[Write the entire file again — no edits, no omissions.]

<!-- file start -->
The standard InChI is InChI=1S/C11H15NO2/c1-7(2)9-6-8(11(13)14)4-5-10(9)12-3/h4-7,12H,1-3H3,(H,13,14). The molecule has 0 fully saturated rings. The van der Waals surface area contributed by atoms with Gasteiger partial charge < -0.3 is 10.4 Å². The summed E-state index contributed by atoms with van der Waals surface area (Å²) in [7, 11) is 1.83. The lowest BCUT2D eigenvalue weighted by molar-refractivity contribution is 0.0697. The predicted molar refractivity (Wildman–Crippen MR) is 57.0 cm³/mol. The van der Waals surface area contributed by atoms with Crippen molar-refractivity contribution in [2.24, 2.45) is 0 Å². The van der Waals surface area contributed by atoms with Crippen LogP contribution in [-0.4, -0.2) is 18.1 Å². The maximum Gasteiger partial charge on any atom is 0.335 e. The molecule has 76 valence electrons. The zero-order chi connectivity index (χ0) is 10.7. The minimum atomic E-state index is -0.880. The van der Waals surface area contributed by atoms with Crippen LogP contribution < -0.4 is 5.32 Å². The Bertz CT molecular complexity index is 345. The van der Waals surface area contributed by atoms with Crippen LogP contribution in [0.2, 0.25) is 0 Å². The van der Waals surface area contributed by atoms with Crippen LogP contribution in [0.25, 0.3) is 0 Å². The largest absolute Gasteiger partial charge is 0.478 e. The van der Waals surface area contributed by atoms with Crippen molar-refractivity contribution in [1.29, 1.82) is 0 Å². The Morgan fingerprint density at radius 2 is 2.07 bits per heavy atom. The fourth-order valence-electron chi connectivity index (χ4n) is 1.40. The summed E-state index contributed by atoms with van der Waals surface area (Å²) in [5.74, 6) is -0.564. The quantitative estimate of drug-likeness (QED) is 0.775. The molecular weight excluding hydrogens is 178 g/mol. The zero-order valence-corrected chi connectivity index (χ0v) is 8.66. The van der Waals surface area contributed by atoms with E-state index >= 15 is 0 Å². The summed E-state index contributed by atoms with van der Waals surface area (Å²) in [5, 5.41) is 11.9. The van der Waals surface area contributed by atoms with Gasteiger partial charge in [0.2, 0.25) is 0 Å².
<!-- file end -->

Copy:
The standard InChI is InChI=1S/C11H15NO2/c1-7(2)9-6-8(11(13)14)4-5-10(9)12-3/h4-7,12H,1-3H3,(H,13,14). The molecule has 0 fully saturated rings. The van der Waals surface area contributed by atoms with Gasteiger partial charge < -0.3 is 10.4 Å². The summed E-state index contributed by atoms with van der Waals surface area (Å²) in [7, 11) is 1.83. The lowest BCUT2D eigenvalue weighted by molar-refractivity contribution is 0.0697. The predicted molar refractivity (Wildman–Crippen MR) is 57.0 cm³/mol. The van der Waals surface area contributed by atoms with Crippen molar-refractivity contribution in [2.24, 2.45) is 0 Å². The van der Waals surface area contributed by atoms with Crippen LogP contribution in [-0.4, -0.2) is 18.1 Å². The maximum Gasteiger partial charge on any atom is 0.335 e. The molecule has 76 valence electrons. The zero-order chi connectivity index (χ0) is 10.7. The minimum atomic E-state index is -0.880. The van der Waals surface area contributed by atoms with Crippen LogP contribution < -0.4 is 5.32 Å². The Bertz CT molecular complexity index is 345. The van der Waals surface area contributed by atoms with Crippen LogP contribution in [0.2, 0.25) is 0 Å². The van der Waals surface area contributed by atoms with Crippen LogP contribution in [0.25, 0.3) is 0 Å². The largest absolute Gasteiger partial charge is 0.478 e. The van der Waals surface area contributed by atoms with Crippen molar-refractivity contribution in [1.29, 1.82) is 0 Å². The Morgan fingerprint density at radius 2 is 2.07 bits per heavy atom. The fourth-order valence-electron chi connectivity index (χ4n) is 1.40. The summed E-state index contributed by atoms with van der Waals surface area (Å²) in [5.74, 6) is -0.564. The quantitative estimate of drug-likeness (QED) is 0.775. The molecular weight excluding hydrogens is 178 g/mol. The zero-order valence-corrected chi connectivity index (χ0v) is 8.66. The van der Waals surface area contributed by atoms with E-state index >= 15 is 0 Å². The summed E-state index contributed by atoms with van der Waals surface area (Å²) in [5, 5.41) is 11.9. The van der Waals surface area contributed by atoms with Gasteiger partial charge in [0.2, 0.25) is 0 Å².